Density in Modern Periodic Table

The density of a substance is its mass per unit volume, usually measured in g cm. The graph below shows the variation in density (at room temperature) across Period 3.


Na, Mg and Al have metallic bonding which is the attraction between the delocalised outer shell electrons and the fixed positive ions. The greater the number of outer shell electrons the greater the charge on the positive ion and so the greater the attraction. This means as we go from Na to Mg to AI the metallic bonding becomes stronger and the ions are pulled more closely together, leading to an increase in density.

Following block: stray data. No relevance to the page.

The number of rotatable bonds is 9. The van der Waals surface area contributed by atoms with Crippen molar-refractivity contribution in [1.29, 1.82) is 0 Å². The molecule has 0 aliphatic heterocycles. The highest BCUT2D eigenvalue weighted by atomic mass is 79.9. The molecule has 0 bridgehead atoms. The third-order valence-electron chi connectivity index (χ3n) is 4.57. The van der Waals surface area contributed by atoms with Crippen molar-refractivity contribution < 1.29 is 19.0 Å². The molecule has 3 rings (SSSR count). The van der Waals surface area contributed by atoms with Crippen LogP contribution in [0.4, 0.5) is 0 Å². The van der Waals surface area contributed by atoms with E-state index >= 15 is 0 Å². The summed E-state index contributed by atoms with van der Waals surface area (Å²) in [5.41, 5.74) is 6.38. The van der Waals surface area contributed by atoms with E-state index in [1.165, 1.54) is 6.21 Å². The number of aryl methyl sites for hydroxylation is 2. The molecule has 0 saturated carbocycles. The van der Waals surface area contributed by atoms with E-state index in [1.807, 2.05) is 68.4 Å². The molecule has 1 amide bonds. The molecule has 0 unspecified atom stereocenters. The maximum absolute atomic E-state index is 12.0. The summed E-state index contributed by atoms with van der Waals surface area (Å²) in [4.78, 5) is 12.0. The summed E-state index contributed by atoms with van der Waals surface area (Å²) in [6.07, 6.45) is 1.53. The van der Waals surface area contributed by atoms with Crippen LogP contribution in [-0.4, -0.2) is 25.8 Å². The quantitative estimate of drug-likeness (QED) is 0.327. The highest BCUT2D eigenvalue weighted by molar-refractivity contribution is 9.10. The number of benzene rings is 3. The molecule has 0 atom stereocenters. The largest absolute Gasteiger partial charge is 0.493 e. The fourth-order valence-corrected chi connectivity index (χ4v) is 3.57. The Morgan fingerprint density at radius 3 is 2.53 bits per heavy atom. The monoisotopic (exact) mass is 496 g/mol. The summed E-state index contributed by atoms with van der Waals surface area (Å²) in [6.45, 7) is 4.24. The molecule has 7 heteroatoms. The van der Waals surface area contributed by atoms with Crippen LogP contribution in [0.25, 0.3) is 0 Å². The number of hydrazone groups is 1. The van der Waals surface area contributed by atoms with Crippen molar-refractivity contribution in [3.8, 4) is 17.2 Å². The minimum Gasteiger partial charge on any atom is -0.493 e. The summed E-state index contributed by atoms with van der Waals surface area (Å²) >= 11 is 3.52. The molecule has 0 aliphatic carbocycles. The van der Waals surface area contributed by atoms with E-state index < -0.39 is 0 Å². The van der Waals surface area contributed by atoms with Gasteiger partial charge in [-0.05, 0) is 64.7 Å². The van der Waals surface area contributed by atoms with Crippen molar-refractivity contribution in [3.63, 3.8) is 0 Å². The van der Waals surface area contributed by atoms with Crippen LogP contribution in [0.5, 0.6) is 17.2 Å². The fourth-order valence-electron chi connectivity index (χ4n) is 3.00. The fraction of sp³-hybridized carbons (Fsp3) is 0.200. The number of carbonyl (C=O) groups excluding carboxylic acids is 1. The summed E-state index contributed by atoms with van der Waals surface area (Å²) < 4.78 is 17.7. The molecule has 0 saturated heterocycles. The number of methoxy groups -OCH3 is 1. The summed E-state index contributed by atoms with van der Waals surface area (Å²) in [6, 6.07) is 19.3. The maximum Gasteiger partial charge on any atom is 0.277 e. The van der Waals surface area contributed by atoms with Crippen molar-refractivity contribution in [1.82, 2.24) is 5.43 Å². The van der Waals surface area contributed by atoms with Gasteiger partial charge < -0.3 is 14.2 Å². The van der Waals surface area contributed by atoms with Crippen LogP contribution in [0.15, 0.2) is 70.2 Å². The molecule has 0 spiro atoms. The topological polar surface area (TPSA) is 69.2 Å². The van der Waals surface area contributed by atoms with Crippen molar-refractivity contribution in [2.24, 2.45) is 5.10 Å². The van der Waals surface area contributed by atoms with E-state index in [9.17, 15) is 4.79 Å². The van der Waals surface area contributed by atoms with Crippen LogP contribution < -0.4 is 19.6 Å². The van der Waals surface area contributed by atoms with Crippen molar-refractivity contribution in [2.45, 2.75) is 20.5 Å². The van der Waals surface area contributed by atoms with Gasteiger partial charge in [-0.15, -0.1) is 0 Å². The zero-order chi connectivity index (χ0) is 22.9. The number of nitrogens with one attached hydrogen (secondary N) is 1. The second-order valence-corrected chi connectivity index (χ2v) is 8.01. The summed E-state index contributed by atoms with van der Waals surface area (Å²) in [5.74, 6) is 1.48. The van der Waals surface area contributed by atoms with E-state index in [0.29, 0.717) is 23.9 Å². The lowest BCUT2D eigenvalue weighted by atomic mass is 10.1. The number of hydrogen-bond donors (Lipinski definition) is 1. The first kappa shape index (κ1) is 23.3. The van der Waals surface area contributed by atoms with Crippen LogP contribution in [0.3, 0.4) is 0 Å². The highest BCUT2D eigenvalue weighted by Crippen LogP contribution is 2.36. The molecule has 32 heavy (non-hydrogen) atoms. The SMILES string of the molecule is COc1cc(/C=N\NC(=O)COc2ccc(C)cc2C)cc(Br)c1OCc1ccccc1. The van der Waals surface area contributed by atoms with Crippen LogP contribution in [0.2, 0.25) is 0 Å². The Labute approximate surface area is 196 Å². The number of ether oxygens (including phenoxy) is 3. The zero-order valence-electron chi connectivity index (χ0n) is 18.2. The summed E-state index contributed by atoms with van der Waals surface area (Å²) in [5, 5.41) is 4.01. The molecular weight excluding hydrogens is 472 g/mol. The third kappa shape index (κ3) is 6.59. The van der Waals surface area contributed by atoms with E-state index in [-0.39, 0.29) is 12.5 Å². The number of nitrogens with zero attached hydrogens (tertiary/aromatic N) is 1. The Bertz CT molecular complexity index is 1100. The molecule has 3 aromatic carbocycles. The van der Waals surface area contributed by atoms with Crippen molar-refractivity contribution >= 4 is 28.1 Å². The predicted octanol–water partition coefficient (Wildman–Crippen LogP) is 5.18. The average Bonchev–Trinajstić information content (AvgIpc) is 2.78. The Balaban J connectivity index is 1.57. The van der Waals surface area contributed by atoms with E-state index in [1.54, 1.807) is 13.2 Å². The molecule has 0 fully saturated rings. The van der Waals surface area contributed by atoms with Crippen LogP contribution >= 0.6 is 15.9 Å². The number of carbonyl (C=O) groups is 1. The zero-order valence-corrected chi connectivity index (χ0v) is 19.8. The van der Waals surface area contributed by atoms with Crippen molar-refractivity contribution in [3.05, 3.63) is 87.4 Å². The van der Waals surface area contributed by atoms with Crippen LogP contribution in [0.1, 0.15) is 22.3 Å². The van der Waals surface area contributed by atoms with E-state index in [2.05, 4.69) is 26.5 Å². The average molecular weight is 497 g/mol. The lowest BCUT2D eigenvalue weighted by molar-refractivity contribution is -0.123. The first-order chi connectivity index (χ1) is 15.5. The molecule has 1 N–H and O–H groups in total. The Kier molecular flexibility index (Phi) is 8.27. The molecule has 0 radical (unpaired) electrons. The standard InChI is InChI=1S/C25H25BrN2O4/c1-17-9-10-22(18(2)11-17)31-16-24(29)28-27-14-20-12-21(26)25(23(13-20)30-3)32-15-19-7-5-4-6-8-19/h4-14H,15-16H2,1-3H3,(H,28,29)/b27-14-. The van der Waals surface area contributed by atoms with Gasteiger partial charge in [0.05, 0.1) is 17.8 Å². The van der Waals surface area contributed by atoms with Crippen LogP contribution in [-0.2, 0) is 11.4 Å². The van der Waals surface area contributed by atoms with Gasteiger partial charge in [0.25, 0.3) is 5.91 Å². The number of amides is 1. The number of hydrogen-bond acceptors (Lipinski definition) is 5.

Phosphorus and sulphur atoms are heavier than silicon atoms so we might expect their densities to be higher. However silicon is a giant covalent network of tightly packed atoms whereas the P4 and S8 molecules are only loosely held by Van Der Waals forces, so they are further apart.

Chlorine and argon are gases at room temperature. The chlorine molecules and argon atoms are well spread out so their densities are very low.